"That was no fun at all, man," Holmes said after the Steelers lost to the Jacksonville Jaguars, 29-22.
Taylor rushed for 147 yards in the game and 34 of those came on four carries during the Jaguars' game-winning drive.
Taylor's 12-yard run over right guard scored the game-winning touchdown with 2:02 left and it crushed a Steelers team that had rallied from a 15-point deficit. After Heath Miller's fourth-down dive came up inches short of the stick, the Steelers had their third loss in five games.
It was also the third time this season the Steelers' normally unbreakable defense gave up a late game-winning or game-tying drive. The Steelers tied the game with 5:54 left to play, but the Jaguars then drove 73 yards in eight plays to win it.
Hello, Jets. Hello, Broncos.
"We couldn't stop the run," said nose tackle Casey Hampton. "We just couldn't stop the run. That's the bottom line. Ain't nothing else to say about it."
The Jaguars gained 224 yards on the ground – the most the Steelers have allowed since the Taylor-led Jaguars rushed for 240 against them on Nov. 19, 2006. This time, Taylor (25-147) teamed with 5-foot-7 Maurice Jones-Drew (12-69) to do the damage. It marked the fourth consecutive 100-yard game for the 31-year-old Taylor, who said after the game: "The league will probably test me in the morning."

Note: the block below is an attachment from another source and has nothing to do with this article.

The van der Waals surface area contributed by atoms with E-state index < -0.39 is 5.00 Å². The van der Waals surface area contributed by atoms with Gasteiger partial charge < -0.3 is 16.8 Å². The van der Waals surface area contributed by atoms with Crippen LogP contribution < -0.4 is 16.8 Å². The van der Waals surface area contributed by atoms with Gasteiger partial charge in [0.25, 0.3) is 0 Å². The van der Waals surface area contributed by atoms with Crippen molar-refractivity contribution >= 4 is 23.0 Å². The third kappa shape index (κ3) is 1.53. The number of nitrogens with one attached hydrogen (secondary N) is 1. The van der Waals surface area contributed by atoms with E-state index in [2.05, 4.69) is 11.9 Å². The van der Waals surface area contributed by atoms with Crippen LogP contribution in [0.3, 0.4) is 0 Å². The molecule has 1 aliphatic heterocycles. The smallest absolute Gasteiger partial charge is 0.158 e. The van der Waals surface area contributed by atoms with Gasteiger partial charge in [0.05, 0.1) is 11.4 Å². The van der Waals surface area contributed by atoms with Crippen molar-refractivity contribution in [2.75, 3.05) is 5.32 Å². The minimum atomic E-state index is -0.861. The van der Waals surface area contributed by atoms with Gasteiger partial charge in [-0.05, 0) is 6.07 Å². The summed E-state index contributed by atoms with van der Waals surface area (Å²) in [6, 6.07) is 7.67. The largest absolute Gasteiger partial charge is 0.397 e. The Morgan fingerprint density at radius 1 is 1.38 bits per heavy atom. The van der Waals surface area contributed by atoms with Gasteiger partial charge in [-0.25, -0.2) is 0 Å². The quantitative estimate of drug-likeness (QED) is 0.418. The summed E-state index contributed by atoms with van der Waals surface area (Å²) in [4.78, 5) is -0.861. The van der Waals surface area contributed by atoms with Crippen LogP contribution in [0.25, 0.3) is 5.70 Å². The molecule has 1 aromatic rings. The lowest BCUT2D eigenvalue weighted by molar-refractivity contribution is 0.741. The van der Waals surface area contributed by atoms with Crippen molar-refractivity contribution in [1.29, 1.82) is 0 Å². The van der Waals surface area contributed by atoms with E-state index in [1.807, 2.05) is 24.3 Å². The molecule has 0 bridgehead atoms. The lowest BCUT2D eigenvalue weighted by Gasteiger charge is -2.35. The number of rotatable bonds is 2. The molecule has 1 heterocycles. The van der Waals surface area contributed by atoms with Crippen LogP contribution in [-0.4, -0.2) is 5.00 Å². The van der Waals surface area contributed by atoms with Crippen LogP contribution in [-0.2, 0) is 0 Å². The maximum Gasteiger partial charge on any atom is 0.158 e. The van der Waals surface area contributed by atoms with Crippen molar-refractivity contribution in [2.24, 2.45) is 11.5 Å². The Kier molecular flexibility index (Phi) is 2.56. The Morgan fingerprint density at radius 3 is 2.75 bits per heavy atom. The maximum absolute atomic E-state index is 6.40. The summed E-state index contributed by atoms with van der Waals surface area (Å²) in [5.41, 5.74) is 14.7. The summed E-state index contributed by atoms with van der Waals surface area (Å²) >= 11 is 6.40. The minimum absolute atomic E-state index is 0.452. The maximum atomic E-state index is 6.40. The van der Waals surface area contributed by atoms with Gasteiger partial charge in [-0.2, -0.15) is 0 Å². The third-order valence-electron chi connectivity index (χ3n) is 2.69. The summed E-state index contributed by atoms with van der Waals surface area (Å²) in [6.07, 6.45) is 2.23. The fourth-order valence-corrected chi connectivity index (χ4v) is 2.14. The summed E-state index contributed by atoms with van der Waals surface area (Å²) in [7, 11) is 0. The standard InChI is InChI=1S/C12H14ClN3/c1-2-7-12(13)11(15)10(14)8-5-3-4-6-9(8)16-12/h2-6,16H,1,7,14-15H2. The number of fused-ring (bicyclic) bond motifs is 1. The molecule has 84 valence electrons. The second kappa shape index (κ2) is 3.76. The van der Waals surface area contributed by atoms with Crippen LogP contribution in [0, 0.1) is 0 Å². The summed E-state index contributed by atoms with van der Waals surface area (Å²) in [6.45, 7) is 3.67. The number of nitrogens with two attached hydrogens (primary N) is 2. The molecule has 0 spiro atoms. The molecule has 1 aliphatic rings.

Meanwhile, the once-proud Steelers defense is failing all of its tests of late. The Jaguars opened the drive with a 20-yard pass, but Taylor and Jones-Drew did the rest.
"They're just physical, man," Hampton said. "They've got two really good backs and they ran the ball right down our throats."
"We can't close the deal," said linebacker James Farrior. "We're not in a prevent and that's not our mindset. I don't believe that. I just believe we can't get it done. We're all out there fighting and trying, but we're getting out-executed and outplayed."
Coach Mike Tomlin called it a breakdown in fundamentals, and the Jaguars did most of their damage with its version of the counter power play, the play the Steelers run when Alan Faneca pulls right and lead a counter through the hole.
"That was the play we couldn't stop all day," Farrior said. "We missed some tackles sometimes and other times we weren't gap sound. When you're out of your gap with a guy like Fred Taylor, he's doing to kill you."
Even if you're family.
"I trained with him last year and I saw the things he's been doing, you know, preparing his self for a long season," said Holmes. "And it's really paying off for him this year."
And this year it's really killing the Steelers, whose confidence certainly lessens with each late drive that beats them.
"We weren't doubtful," said defensive end Brett Keisel. "But it seemed like we didn't have that fire that we usually have. We've got to get that back."